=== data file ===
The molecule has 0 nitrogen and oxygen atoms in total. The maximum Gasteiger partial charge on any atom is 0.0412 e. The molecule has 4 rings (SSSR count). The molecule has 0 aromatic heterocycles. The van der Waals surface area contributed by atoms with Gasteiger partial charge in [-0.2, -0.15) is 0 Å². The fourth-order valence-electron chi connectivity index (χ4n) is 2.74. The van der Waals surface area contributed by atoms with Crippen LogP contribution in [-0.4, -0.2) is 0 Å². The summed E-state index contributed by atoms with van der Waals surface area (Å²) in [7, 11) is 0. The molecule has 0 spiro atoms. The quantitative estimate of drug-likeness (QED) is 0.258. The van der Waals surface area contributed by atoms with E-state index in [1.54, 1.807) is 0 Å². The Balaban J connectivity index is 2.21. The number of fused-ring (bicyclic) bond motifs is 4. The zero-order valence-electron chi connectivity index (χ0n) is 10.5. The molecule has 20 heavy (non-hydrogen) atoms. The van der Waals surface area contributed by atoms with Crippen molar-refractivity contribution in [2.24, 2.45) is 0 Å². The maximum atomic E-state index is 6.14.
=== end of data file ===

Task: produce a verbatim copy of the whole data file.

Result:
The molecule has 0 nitrogen and oxygen atoms in total. The maximum Gasteiger partial charge on any atom is 0.0412 e. The molecule has 4 rings (SSSR count). The molecule has 0 aromatic heterocycles. The van der Waals surface area contributed by atoms with Gasteiger partial charge in [-0.2, -0.15) is 0 Å². The fourth-order valence-electron chi connectivity index (χ4n) is 2.74. The van der Waals surface area contributed by atoms with Crippen LogP contribution in [-0.4, -0.2) is 0 Å². The summed E-state index contributed by atoms with van der Waals surface area (Å²) in [7, 11) is 0. The molecule has 0 spiro atoms. The quantitative estimate of drug-likeness (QED) is 0.258. The van der Waals surface area contributed by atoms with E-state index in [1.54, 1.807) is 0 Å². The Balaban J connectivity index is 2.21. The number of fused-ring (bicyclic) bond motifs is 4. The zero-order valence-electron chi connectivity index (χ0n) is 10.5. The molecule has 20 heavy (non-hydrogen) atoms. The van der Waals surface area contributed by atoms with Crippen molar-refractivity contribution in [2.24, 2.45) is 0 Å². The maximum atomic E-state index is 6.14.